The legacy of Lockean thought explains why Americans, who are untroubled by delegating different powers to the federal and state governments, have always been suspicious of delegations of power to international institutions and anxious about participation in multinational alliances. The United States refused to join the League of Nations and joined the United Nations only because the charter made national participation in UN actions voluntary, not mandatory. And it is striking that NATO was the first peacetime military alliance in American history.
Lockean states would not be content to rely on potentially unstable alliances to guarantee their safety against possible hostilities by others. To increase their ability to defend themselves on their own, if necessary, they would attempt to enlarge their relative shares both of global military power and of the economic power that supports military strength. States would peacefully but vigorously compete to maximize their relative power and wealth—“arms, riches and multitudes”—by internal development rather than external conquest. In addition to maintaining adequate militaries, Lockean states would promote productivity and output growth at home while seeking markets for their exports abroad. And they would try to maximize their productive populations by a combination of policies to increase native birthrates and to attract immigrants with economically useful qualities.
THE LOCKEAN world order I have described, while it blends elements from both, does not fit into the paradigms of contemporary liberalism or realism. And yet it is remarkably similar to the world of the twenty-first century.
Apart from radical Islamism, no politically influential ideology rejects the very idea of natural or human rights as did the fascists and Marxists who dismissed the idea as bourgeois. Even authoritarian regimes pay lip service to human rights, popular sovereignty and the public good.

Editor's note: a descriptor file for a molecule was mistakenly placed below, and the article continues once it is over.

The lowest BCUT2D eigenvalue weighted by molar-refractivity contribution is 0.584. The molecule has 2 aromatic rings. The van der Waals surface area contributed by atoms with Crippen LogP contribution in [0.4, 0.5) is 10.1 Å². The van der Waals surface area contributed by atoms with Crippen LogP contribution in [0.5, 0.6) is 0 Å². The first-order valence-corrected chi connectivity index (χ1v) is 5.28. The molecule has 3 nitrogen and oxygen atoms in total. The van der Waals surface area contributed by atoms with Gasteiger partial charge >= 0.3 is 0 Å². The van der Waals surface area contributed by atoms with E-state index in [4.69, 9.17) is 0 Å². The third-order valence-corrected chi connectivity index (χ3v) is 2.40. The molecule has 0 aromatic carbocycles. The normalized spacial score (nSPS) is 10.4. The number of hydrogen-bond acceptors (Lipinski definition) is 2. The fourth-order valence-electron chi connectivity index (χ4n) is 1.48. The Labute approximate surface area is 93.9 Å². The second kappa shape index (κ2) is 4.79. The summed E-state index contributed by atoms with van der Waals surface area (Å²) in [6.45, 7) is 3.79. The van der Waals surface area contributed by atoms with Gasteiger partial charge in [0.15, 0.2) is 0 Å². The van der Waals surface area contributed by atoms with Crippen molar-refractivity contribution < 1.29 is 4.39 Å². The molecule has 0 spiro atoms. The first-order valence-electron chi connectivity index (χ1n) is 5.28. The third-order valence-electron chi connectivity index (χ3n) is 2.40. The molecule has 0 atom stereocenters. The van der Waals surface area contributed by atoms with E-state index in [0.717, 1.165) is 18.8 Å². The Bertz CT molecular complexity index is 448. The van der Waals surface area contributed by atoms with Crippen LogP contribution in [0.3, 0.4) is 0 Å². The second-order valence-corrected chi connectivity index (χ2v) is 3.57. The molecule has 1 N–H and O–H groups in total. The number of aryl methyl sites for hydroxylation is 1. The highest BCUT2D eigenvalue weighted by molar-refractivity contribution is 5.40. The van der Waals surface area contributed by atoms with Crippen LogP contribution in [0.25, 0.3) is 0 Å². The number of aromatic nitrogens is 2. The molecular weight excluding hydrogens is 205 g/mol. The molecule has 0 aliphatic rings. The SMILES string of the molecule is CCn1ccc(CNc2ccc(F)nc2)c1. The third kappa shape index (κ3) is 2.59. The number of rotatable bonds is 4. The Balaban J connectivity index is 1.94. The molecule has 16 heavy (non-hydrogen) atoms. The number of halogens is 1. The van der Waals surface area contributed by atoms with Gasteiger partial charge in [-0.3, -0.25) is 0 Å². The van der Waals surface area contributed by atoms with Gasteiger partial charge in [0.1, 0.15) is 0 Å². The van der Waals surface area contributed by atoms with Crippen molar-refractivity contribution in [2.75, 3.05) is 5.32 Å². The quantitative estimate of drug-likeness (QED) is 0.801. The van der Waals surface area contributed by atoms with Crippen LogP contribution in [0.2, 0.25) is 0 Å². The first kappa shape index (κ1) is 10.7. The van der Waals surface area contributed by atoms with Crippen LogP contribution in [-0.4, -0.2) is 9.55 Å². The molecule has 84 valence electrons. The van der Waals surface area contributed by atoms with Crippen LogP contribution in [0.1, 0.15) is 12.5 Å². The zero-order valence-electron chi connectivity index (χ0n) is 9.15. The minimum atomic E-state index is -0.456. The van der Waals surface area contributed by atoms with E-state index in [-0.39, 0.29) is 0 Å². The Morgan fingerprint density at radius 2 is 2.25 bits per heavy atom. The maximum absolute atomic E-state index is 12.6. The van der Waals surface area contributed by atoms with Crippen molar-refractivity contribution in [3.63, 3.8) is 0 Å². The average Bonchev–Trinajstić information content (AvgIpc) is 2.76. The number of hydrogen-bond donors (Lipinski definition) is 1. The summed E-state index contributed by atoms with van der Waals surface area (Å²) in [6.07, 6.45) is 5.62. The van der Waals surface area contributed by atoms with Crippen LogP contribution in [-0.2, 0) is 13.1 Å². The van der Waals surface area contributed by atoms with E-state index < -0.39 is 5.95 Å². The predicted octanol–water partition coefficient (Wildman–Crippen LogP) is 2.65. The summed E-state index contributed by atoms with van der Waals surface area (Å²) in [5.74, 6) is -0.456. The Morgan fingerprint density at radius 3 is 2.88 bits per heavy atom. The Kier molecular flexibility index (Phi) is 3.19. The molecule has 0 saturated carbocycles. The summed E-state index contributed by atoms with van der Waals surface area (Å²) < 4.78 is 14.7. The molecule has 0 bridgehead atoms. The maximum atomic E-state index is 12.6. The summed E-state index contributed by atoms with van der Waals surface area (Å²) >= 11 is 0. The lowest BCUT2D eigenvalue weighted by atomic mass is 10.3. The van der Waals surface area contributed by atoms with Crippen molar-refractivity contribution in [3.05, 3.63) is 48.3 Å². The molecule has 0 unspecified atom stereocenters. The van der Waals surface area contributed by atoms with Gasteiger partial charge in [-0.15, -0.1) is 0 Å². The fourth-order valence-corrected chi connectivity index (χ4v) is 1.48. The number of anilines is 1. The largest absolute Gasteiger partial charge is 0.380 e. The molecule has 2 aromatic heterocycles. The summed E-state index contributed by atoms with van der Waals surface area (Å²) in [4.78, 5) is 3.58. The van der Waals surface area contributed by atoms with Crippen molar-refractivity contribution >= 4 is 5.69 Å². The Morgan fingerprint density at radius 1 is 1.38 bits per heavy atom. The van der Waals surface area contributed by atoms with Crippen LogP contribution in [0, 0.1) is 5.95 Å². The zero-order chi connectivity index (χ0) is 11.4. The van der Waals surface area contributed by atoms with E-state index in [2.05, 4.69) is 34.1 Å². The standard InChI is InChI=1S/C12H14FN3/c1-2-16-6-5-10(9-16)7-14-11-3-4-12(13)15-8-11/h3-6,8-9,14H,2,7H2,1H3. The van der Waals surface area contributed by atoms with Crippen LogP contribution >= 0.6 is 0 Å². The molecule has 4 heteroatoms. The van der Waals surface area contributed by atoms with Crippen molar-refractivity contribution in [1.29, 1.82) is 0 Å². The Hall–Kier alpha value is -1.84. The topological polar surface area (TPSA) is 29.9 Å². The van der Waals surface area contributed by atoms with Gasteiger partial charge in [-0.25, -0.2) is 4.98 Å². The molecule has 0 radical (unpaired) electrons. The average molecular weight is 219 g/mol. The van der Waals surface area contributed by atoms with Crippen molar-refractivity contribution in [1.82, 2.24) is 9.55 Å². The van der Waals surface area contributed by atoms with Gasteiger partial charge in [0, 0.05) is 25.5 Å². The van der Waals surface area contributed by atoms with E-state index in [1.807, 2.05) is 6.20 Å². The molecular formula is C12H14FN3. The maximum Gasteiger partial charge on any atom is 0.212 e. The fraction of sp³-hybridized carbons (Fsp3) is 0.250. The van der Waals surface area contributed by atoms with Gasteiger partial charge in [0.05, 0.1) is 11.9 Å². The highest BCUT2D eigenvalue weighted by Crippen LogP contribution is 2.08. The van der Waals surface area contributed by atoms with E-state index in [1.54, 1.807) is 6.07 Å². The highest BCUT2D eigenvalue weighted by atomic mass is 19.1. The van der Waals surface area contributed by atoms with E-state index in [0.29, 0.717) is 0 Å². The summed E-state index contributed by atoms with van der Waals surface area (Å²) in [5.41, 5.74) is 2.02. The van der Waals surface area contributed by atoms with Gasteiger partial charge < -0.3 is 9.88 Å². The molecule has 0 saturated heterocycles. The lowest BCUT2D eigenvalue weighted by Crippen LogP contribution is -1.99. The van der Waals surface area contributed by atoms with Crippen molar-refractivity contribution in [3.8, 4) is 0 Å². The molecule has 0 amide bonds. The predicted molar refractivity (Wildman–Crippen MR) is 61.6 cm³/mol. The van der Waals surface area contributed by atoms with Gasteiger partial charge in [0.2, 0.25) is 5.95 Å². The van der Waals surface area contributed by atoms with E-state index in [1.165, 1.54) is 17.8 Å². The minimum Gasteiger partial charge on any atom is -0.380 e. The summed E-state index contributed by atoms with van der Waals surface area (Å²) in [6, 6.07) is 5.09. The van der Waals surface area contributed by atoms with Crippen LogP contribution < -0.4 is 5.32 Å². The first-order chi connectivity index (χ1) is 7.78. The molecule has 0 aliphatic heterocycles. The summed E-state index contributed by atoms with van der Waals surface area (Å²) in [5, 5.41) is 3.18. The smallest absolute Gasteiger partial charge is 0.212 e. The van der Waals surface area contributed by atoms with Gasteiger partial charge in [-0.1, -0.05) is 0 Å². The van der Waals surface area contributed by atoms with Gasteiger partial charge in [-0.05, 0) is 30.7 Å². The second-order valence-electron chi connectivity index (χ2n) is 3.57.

Sovereignty in world politics, justified in the name of a particular people, is defended by existing states and sought by stateless groups. During the decade following the Cold War, there was much talk of an alleged irreversible erosion of sovereignty as a result of uncontrollable immigration and trade and transnational production. Following the terrorist attacks of September 2001, liberal and nonliberal governments alike have cracked down on illegal immigration; following the collapse of the world economy in September 2008, liberal and nonliberal governments alike have renationalized much of their banking and business sectors. The European Union, held up by many as a model of a new kind of transnational political organization, always fell short of being a Lockean “community” founded on a social compact, and the Greek financial crisis, itself a product of the post-2008 Great Recession, may set back the limited experiment of currency union in the form of the euro area.
The United Nations Charter of 1945 outlawed aggressive war. Almost none of the wars that have been fought since then have resulted in territorial annexations by the victors that have been given international recognition. The chief exceptions to the rule against involuntary annexation, other than the unification of all of Vietnam under the North Vietnamese government, are India’s incorporation of Goa, Israel’s alteration of its borders following the 1948 war and Russia’s annexation of Crimea in 2014. Neither Israel’s post-1967 occupation nor Russia’s annexation of Crimea has yet been internationally recognized as legitimate. Thanks in part to the influence of Locke, the United States never considered annexing defeated Iraq as a state or as a U.S. protectorate like Puerto Rico or Guam. It was taken for granted that once the regime of Saddam Hussein was removed, the Iraqi people, not the U.S. occupiers, would create a new government.
As in an ideal Lockean world, the great powers today forego wars of territorial conquest and annexation. Instead, they compete with one another by means of rival alliances, occasional proxy wars, arms races and internal economic development. While avowing their commitment to the ideal of a free global marketplace, the major industrial capitalist powers, including the United States, practice mild versions of mercantilism by using subsidies, regulations, nontariff barriers and trade diplomacy to promote the interests of their national industries.